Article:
Many scholars today raise challenges to democracy and question whether we ought to use human-rights language. I disagree with some of Kraynak’s prudential judgments about these two issues, but they do not surprise me. What disturbs me is how he uses Kantianism to caricature and undermine personalism. In this article, I argue that what he says about personalism is historically and philosophically simplistic. First, I outline Kraynak’s account of Kantianism, noting how he ascribes it to personalists. Second, I show how important twentieth-century personalists explicitly reject Kant’s metaphysics and epistemology. Third, I discuss how personalists use Kant’s ethic carefully, fully aware of its dangers. Fourth, I argue that personalism originates notin Kantianism but in a metaphysic of being, which Kraynak never philo-sophically engages. By presenting it crudely, he is able to evade its powerful metaphysical and ethical challenge. Dismissing personalism, he develops a troubling argument about hierarchies of value within the human race that is metaphysically and ethically untenable.

A Response to Derek S. Jeffreys (Robert P. Kraynak, Fall 2004, Journal of Markets and Morality)
Let me begin by stating as precisely as possible the disagreement between Professor Jeffreys and me. We both acknowledge that there is something new about Christian theology in the modern age and that the label most commonly used for the new school is “Christian personalism.” This label refers to the “human person,” which modern theologians present as a new way of talking about man or human nature—a new Christian anthropology—that builds upon and expands older notions.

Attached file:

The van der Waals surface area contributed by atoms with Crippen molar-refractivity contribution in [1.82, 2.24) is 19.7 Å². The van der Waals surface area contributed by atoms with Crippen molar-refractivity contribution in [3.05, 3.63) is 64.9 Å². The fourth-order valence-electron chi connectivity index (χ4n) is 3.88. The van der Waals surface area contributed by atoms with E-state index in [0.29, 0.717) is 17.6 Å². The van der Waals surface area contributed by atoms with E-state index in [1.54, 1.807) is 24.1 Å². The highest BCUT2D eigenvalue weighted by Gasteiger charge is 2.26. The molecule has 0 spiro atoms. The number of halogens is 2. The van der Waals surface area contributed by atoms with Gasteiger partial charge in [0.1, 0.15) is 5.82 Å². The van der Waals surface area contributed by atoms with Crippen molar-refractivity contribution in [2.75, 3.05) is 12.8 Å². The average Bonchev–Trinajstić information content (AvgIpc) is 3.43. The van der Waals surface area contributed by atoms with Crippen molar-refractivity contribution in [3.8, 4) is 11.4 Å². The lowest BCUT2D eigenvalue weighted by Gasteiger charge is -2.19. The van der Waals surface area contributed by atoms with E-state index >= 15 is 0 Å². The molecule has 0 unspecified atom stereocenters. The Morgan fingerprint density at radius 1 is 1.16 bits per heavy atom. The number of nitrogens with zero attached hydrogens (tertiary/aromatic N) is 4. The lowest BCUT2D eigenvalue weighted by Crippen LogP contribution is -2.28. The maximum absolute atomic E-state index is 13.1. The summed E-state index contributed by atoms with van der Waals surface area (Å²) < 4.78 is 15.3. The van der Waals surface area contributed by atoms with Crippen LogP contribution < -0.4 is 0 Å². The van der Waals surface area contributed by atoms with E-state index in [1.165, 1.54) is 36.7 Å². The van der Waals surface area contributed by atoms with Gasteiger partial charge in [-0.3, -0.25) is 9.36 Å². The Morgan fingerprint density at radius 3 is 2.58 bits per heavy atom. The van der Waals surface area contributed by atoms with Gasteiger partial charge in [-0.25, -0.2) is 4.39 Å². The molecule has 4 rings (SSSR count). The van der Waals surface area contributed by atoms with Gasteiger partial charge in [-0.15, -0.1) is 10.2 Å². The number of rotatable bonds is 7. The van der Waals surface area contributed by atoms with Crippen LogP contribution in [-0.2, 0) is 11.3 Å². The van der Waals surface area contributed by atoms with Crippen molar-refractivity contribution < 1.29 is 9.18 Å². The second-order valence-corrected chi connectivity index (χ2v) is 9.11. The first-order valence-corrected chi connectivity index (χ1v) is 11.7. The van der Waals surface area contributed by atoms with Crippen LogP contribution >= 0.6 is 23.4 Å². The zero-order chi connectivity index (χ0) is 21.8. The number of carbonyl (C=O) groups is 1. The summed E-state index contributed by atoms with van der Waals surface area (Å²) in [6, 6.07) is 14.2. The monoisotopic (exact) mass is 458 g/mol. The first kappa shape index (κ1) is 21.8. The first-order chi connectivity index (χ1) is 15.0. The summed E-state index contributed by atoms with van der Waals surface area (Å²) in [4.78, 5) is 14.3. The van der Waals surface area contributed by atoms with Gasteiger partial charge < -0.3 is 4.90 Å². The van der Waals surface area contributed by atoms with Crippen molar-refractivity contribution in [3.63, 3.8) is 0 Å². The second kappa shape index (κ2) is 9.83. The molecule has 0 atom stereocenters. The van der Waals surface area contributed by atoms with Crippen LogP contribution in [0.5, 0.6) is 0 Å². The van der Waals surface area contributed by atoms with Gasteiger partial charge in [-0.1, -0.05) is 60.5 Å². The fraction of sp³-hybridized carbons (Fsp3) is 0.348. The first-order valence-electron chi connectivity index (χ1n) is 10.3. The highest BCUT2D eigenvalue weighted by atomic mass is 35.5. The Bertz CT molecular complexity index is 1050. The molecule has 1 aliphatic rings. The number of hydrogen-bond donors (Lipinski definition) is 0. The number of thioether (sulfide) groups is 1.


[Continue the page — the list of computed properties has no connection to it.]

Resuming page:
Traditional Christian anthropology viewed man as a type of substance—a created being with a specific nature that is spiritual, rational, and social. In this view, man has a spiritual nature made in the image of God with an eternal destiny, a rational nature with intellect and free will as well as an inherited propensity to sin, and a social nature directed to family and political life that achieves its perfection in charity or love. While retaining many of these features, Christian personalism adds new dimensions to Christian anthropology—a greater awareness of man as a “subject” or possessor of subjective consciousness; a new emphasis on self-determination in action; a greater appreciation of personal identity, the irreplaceable uniqueness of everyone, and the interiority of spiritual life. Above all, personalism brings a new and heightened awareness of human dignity and human rights. Formulating these new features into a grand moral principle, Christian personalists refer to “the dignity of the human person” as the new standard for Christian ethics and natural law. From the dignity of the human person, a new political orientation also follows—an affirmation of the rights of the human person as a basis for supporting modern liberal democracy. Both Professor Jeffreys and I agree that Christian personalism as such has become the dominant school among theologians and church leaders over the last century.

To give a sense of its widespread appeal, I would list the following figures as Christian personalists: (among Catholics), Jacques Maritain; Gabriel Mar-cel; Emmanuel Mounier; Heinrich Rommen; John Courtney Murray; Popes John XXIII, Paul VI, and John Paul II; Joseph Cardinal Ratzinger; Karl Rah-ner; John Finnis; Michael Novak; and W. Norris Clarke; (among Protestants), Walter Rauschenbusch; Reinhold Niebuhr; Dietrich Bonhoeffer; Martin Luther King Jr.; Archbishop Desmond Tutu; and Glenn Tinder; (among Eastern Orthodox), Nicolai Berdyaev and Alexander Schmemann. Beyond individual figures, personalism is especially influential in the Catholic Church. It can be found in the documents of the Second Vatican Council and the new Catechism of the Catholic Church, which says, “the human person … ought to be the principle, the subject, and the end of all social institutions” and “public authorities are bound to respect the fundamental and inalienable rights of the human person.” These statements give some sense of the significance of Christian personalism, a fact that Professor Jeffreys and I both recognize.